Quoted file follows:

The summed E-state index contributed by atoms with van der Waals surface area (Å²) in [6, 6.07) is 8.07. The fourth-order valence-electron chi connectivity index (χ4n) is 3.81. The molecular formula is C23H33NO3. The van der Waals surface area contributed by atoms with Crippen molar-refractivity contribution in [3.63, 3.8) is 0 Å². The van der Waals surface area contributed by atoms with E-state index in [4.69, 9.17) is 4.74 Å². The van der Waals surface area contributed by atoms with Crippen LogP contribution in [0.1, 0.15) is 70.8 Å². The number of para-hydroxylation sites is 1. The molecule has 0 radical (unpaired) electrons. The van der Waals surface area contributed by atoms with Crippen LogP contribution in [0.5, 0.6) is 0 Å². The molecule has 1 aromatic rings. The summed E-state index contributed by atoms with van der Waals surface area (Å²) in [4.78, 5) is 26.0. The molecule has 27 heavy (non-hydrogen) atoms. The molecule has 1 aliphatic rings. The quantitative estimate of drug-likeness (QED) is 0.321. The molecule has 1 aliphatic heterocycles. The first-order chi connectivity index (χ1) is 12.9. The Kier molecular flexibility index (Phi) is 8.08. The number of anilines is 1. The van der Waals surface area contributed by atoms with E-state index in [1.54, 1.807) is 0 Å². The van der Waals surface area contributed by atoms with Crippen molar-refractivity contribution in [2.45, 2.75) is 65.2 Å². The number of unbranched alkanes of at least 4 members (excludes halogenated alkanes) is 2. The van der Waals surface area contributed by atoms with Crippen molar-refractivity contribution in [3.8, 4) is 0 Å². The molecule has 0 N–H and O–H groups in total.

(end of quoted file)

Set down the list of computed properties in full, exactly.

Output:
The summed E-state index contributed by atoms with van der Waals surface area (Å²) in [6, 6.07) is 8.07. The fourth-order valence-electron chi connectivity index (χ4n) is 3.81. The molecular formula is C23H33NO3. The van der Waals surface area contributed by atoms with Crippen molar-refractivity contribution in [3.63, 3.8) is 0 Å². The van der Waals surface area contributed by atoms with E-state index in [4.69, 9.17) is 4.74 Å². The van der Waals surface area contributed by atoms with Crippen LogP contribution in [0.1, 0.15) is 70.8 Å². The number of para-hydroxylation sites is 1. The molecule has 0 radical (unpaired) electrons. The van der Waals surface area contributed by atoms with Crippen LogP contribution in [0.5, 0.6) is 0 Å². The molecule has 1 aromatic rings. The summed E-state index contributed by atoms with van der Waals surface area (Å²) in [4.78, 5) is 26.0. The molecule has 27 heavy (non-hydrogen) atoms. The molecule has 1 aliphatic rings. The quantitative estimate of drug-likeness (QED) is 0.321. The molecule has 1 aliphatic heterocycles. The first-order chi connectivity index (χ1) is 12.9. The Kier molecular flexibility index (Phi) is 8.08. The number of anilines is 1. The van der Waals surface area contributed by atoms with E-state index in [1.54, 1.807) is 0 Å². The van der Waals surface area contributed by atoms with Crippen molar-refractivity contribution in [2.45, 2.75) is 65.2 Å². The number of unbranched alkanes of at least 4 members (excludes halogenated alkanes) is 2. The van der Waals surface area contributed by atoms with Crippen molar-refractivity contribution in [3.8, 4) is 0 Å². The molecule has 0 N–H and O–H groups in total.